SWBAT recognize patterns in numbers above 1,000

In preparation for third grade students are introduced to numbers above 1,000 and how the place values repeat the patterns found in numbers in the hundreds.

10 minutes

I want to do a formative assessment on the students' ability to write numbers from 100 to 999. I give each child a piece of paper and I ask them to write the numbers I say. I will also say several numbers in the thousands because I want to see what students understand of the numbers above 1,000.

I know that the CCSS only require that students go to 1,000, but I want to assess if students know the numbers beyond 1,000 so I can decide how to extend their thinking and understanding.

I say the following numbers: 387; 908; 147; 317; 680; 1,342; 3,567; 5,000; 23,568. I circulate around the room to watch how students are doing with the number writing.

After students have written the numbers, I ask for volunteers to come up and write the numbers on the board. I allow each child to check their own work. I ask them to correct their work in marker, so they can write the correct number, yet I will also be able to see what they changed. I collect the papers at the end to inform upcoming instruction.

20 minutes

In this section I give each student a sheet with numbers over 1,000. I tell them that we will be looking at the names of the places and then we will make place value mountains for each number.

I demonstrate first by writing the number 24,586 on the board. I ask what digit is in the ones place? I color it red. I ask what digit is in the tens place. I color it green. I ask digit place is in the hundreds place and I color it blue. Above the digits I write in the respective colors O (ones) T (tens) H (hundreds). Now I ask what digit is in the ONE thousands place. I color it red like the ones place and write Oth(one thousands). I ask what digit is in the ten thousands place. I color it green like the ten's place. I write T th (ten thousands). I ask students if they notice anything about the numbers I have colored? (the places repeat - one ten hundred, one thousand, ten thousand.)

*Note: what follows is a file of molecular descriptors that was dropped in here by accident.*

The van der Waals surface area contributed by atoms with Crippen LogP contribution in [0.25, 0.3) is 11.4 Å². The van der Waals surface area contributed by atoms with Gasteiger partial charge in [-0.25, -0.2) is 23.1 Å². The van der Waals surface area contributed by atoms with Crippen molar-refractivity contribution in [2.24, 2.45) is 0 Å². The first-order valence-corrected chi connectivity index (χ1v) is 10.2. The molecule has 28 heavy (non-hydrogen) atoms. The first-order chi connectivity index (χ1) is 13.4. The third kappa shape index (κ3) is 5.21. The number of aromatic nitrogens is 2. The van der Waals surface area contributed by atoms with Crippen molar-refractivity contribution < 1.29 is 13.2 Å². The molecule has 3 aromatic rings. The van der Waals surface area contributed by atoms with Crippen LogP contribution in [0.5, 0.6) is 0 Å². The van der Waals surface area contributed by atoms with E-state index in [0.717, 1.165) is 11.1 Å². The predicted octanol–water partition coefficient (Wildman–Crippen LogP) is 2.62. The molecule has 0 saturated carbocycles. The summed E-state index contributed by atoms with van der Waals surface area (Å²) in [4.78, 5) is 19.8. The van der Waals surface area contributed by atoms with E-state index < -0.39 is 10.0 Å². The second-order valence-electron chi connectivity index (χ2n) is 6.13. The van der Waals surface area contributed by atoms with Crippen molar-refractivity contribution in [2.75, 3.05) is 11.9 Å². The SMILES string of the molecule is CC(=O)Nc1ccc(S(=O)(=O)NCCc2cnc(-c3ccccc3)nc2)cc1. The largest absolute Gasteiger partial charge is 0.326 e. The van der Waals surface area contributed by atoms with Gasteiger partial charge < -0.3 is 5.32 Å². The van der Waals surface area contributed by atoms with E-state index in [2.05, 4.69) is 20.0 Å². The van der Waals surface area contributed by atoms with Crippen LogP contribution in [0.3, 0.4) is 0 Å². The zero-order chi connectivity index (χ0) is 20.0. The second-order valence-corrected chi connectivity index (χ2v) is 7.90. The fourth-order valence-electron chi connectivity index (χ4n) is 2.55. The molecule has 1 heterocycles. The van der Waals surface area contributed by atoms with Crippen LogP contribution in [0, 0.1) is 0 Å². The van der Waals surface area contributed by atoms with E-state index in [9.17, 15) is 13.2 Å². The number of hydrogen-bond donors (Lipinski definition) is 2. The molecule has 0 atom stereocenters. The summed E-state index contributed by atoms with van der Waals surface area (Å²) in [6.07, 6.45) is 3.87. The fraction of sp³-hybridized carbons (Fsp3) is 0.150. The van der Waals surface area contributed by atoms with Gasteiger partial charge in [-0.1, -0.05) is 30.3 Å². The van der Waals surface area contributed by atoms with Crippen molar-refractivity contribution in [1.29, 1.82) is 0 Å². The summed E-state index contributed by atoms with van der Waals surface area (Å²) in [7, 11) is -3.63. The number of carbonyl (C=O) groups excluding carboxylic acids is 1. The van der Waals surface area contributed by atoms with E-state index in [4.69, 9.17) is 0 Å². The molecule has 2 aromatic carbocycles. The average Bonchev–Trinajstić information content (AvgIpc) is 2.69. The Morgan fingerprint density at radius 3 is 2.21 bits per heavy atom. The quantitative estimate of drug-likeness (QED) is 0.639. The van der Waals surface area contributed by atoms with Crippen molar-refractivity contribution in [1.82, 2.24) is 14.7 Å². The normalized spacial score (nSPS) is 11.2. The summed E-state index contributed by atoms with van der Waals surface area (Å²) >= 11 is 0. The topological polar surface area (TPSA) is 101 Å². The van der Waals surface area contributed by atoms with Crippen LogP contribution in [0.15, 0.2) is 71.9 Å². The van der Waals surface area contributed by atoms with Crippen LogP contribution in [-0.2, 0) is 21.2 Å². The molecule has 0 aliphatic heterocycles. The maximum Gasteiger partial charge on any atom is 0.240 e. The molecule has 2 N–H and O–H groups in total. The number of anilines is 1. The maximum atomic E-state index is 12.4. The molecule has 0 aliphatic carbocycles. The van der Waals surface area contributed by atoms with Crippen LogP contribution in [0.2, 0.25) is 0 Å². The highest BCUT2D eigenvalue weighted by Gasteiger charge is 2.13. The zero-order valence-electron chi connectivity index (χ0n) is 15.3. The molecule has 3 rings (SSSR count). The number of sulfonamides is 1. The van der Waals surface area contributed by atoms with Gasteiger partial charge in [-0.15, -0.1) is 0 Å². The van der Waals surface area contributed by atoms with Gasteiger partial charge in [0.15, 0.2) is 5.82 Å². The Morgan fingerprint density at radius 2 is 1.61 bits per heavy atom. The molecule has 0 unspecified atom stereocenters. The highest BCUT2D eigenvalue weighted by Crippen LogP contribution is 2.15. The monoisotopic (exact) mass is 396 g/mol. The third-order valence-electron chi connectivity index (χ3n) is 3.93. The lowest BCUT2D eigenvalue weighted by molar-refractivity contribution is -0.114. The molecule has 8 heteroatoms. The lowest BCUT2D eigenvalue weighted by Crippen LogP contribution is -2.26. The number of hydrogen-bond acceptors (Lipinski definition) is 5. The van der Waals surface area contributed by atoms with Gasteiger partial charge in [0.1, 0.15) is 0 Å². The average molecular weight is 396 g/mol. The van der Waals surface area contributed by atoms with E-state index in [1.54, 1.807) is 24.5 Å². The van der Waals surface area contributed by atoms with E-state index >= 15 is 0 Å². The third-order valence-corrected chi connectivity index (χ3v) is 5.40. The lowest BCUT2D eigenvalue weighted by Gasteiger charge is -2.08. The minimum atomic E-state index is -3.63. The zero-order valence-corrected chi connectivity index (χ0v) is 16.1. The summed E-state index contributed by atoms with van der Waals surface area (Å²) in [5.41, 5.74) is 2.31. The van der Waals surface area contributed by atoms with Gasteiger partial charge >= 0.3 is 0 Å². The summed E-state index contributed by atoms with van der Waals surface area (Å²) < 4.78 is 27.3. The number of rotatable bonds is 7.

I do the same thing with a second number 42,397.

Now I ask students to color code the numbers on their papers. Digits in the ones and one thousands should be colored in red colored pencil. Digits in the tens and ten thousands should be colored in green colored pencil and digits in the hundreds place should be colored blue.

Now I ask students if they can tell me the value of each digit they have colored. I point to each digit in the numbers I had on the board and they tell me the value.

I use the value to create a mountain showing the number in expanded form.

I ask students to now do the same with the numbers on their papers. I provide support as needed.

15 minutes

I bring students to the circle and tell them that I will show them an extension of a game we have played in the past. They will draw 4 cards and create the largest number they can. Their partner will also draw 4 cards and create the largest number they can. They read their numbers to each other and then the largest number takes all 8 cards. The students continue to play until the entire deck is used up. Students then count their cards and the person with the most cards wins the game.

I demonstrate the game with a student. We play 2 rounds. I check to see if everyone understands the game. I partner students up to play the game together.

As they play, I circulate to observe students' understanding of place value and whether they are able to consistently construct numbers with the greatest value possible (greatest digit in the thousands place, next greatest in the hundreds place, etc). I also want to check how well the students read the numbers they create.

5 minutes

I ask students to take out a piece of paper and write the number I say.

I say the number has a 5 in the ten thousands place, a 3 in the one thousands place, a 0 in the hundreds place, a 4 in the tens place and a 9 in the ones place. I ask them to read the number aloud together.

I give a second number for students to write.